Land Mining

Industries / Mining

The mining and metals industry is recovering from its most challenging period in decades. Cutting costs, achieving automation, and improving operational efficiency are critical.


In order to achieve energy transition, it is expected that the demand for most mineral products will be high. Although fossil fuels have improved the living standards of people around the world since the 18th century, the greenhouse gases they emit have contributed to global warming.

 

In order to avoid the eventual catastrophic impact of rising global temperatures on the planet, countries must decarbonize their energy systems in the middle of this century. Since the energy transportation system with low carbon emissions is more intensive in minerals than the energy transportation system based on fossil fuels, this energy transition presents huge opportunities for the mining industry. At the same time, the mining industry must also reduce its own carbon emissions. The mining companies most likely to sell low-carbon, high-quality mineral products use renewable energy to produce, operate electric or hydrogen-powered trucks, and integrate the circular economy into their value chain.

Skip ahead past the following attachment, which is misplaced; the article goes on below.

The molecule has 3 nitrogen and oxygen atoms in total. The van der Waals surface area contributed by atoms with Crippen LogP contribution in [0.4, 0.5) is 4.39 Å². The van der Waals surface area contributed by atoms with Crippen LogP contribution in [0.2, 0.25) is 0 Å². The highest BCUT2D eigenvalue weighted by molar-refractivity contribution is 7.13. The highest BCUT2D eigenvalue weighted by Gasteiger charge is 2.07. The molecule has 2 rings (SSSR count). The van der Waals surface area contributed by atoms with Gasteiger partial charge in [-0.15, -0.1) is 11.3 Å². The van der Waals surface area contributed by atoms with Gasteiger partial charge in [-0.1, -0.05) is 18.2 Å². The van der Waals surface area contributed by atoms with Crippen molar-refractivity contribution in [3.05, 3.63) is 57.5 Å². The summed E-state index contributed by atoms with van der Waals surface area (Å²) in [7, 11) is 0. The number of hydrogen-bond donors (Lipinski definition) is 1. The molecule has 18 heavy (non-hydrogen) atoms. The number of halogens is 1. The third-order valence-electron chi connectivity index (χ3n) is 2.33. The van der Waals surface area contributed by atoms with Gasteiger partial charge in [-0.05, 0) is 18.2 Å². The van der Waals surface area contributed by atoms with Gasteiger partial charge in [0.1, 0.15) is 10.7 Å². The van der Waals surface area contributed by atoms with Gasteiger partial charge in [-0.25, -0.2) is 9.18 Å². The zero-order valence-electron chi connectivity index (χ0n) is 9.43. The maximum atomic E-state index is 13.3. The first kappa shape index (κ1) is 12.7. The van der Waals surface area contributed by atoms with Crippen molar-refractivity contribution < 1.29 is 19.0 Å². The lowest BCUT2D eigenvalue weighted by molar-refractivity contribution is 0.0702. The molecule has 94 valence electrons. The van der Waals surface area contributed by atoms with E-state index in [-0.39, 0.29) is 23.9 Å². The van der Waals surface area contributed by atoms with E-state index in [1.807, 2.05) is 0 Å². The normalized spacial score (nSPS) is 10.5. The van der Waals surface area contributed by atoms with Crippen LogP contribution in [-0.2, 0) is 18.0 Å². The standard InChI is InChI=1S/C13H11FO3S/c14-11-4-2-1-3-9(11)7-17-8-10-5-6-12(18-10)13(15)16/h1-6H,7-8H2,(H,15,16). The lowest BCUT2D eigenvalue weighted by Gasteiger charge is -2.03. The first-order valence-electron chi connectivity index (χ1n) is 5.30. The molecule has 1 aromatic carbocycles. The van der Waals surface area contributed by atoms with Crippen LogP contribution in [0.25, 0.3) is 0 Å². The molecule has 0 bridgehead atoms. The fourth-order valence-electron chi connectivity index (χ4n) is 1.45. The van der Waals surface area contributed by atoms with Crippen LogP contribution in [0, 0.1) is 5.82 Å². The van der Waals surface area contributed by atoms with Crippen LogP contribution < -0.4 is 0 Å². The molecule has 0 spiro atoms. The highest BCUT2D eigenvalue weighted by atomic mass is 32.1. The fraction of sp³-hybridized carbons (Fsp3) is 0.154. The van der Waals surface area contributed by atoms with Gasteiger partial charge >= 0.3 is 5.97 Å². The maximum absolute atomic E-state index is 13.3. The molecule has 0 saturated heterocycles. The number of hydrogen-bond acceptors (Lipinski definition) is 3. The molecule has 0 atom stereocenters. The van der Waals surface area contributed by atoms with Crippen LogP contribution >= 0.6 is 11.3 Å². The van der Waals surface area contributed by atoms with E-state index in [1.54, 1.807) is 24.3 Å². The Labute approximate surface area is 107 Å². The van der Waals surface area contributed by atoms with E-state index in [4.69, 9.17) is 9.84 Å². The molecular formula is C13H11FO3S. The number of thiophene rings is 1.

Enterprises need to enter remote mining areas. As the world-class mineral resources in low-risk areas have been exhausted, mining companies must master new mining and processing technologies, or venture into remote mining areas-the previous economic conditions could not meet the requirements of mining in these areas. Automation and digitization will lead to more targeted and efficient mining technologies.


Investors are increasingly interested in higher-risk mining areas. When looking for high-quality mineral deposits, governments and companies are increasingly exploring deep sea beds and asteroid mining areas. Although these technologies will open new paths for mining companies to maintain stable prices of existing resources or have the right to acquire new resources, for them, business models, business processes, and potential social and environmental externalities are entirely new areas.


As mining companies try to control risks, new financing and production models will become more popular. In order to diversify the risks of new capital-intensive projects, companies may continue to develop these financing options. Like the oil and gas industry, joint ventures can be developed to reduce their risks to a specific project or in a specific mining area, and service agreements can also be considered.